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No. 351, December 1998

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American Companies in Japan


CHEMICALS

A third major Japanese pharmaceutical company has acquired a license to use GENETICS INSTITUTE, INC.'s DiscoverEase protein development platform. SANKYO CO., LTD. joins CHUGAI PHARMACEUTICAL CO., LTD. and KIRIN BREWERY CO., LTD. in using the Cambridge, Massachusetts company's library to accelerate the drug- discovery process. The library contains novel human, secreted proteins, their corresponding DNAs (deoxyribonucleic acids) and a companion data base of information. Genetics Institute is a wholly owned subsidiary of AMERICAN HOME PRODUCTS CORP.

The merger and acquisition activity constantly going on in the United States generally entails the renegotiation of distribution arrangements in Japan for companies active in that market. As a case in point, BECTON DICKINSON AND CO., the world leader in flow cytometry systems for both the research and the clinical market, gave FUJISAWA PHARMACEUTICAL CO., LTD. rights to sell antibodies and reagents for immunological research. The Franklin Lakes, New Jersey diagnostic equipment supplier gained a significant number of the 300 reagents covered by the agreement when it bought PHARMINGEN in mid-1997. Fujisawa Pharmaceutical was a minority owner of that Del Mar, California manufacturer as well as its exclusive Japanese distributor. By working out a new contract with the drug maker, Becton Dickinson's subsidiary hopes to lift sales of the Leu Series of flow cytometry-related reagents to $8.3 million in 2000 from an estimated $6.6 million in 1998.

Sometimes, of course, new distribution arrangements are required because the original ones did not pan out. That was true for SONUS PHARMACEUTICALS, INC., which terminated a March 1995 agreement with DAIICHI PHARMACEUTICAL CO., LTD. The pact gave the midsize drug company marketing and distribution rights to the Bothell, Washington firm's EchoGen ultrasound contrast agent in Japan and nine other Pacific Rim nations. Daiichi Pharmaceutical completed Phase I clinical trials in Japan in December 1997, but it did not follow up the safety and efficacy tests with additional clinical work, even though the results of the initial study were encouraging. SONUS reported that several other companies are interested in obtaining the Pacific Rim license for EchoGen and another ultrasound contrast agent in development.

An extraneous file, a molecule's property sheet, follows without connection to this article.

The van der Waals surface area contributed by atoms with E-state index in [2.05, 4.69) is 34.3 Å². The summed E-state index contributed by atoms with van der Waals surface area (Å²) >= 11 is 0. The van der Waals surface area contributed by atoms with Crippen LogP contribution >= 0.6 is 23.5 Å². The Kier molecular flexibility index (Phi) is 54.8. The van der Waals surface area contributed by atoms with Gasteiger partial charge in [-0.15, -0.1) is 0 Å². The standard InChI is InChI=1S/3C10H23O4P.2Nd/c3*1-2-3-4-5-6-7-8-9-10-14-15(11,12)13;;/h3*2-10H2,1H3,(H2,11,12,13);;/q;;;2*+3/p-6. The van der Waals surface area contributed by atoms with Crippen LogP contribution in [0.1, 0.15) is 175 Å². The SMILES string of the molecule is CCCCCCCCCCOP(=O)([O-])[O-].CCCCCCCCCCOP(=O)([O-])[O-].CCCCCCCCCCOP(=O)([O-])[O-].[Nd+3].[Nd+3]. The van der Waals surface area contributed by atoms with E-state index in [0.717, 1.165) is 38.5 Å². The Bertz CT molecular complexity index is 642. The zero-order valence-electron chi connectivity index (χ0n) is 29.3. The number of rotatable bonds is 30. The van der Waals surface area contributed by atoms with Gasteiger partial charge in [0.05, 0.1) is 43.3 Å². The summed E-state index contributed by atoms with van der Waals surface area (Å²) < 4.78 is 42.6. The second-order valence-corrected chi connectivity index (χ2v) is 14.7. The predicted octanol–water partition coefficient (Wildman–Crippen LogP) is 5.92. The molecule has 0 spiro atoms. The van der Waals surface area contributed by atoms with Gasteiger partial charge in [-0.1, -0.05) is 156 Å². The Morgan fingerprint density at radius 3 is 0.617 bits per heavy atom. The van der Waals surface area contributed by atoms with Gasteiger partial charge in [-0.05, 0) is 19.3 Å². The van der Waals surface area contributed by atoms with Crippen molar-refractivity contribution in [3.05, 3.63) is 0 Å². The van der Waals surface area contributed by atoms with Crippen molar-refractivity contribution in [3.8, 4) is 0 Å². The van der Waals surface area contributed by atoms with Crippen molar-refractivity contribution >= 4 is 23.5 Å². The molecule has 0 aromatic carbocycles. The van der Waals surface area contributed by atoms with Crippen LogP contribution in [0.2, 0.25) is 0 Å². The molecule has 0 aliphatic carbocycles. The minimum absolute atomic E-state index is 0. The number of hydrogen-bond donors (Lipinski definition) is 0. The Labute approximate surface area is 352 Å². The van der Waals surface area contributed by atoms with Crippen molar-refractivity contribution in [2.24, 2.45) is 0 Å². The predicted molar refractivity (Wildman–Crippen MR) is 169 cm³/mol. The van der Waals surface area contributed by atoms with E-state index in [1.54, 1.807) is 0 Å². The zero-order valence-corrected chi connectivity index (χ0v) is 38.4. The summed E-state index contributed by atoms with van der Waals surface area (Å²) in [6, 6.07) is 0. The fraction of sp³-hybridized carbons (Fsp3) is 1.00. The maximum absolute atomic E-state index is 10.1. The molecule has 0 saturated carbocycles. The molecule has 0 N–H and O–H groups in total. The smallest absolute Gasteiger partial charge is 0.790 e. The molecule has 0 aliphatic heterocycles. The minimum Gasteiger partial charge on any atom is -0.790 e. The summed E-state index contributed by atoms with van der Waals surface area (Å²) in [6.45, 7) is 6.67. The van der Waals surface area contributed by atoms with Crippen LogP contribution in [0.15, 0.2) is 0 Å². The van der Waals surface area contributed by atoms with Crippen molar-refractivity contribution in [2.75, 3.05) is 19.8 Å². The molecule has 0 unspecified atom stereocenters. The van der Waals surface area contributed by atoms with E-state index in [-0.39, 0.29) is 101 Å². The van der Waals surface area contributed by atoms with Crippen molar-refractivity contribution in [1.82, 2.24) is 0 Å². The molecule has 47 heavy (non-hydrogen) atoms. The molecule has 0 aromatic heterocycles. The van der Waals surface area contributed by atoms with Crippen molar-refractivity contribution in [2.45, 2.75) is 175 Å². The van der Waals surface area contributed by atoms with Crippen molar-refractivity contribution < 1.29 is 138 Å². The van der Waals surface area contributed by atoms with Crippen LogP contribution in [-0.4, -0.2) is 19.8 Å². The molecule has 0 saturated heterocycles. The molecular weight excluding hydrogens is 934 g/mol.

Technology developed by TEXACO INC. that shows promise for converting waste plastics into usable products without environmental degradation has been licensed to DAICEL CHEMICAL INDUSTRIES, LTD. In very simplified terms, the process produces among other gases carbon monoxide, a raw material for the acetic acid that is one of Daicel's major products. The chemical manufacturer plans to employ the Texaco technology in a pilot plant to be built in Himeji, Hyogo prefecture as part of a waste plastics gasification project. Companies in Japan are under increasing pressure to find environmentally safe ways to recycle plastics because of new, more encompassing legal mandates. In 2001, for instance, TV sets, air conditioners, refrigerators and other home appliances made from plastics have to be recycled. Texaco will test its technology in Rotterdam, the Netherlands starting sometime in 1999 at a plant capable of processing 50,000 tons of waste plastics a year.

An exchange rate of ¥121=$1.00 was used in this report.
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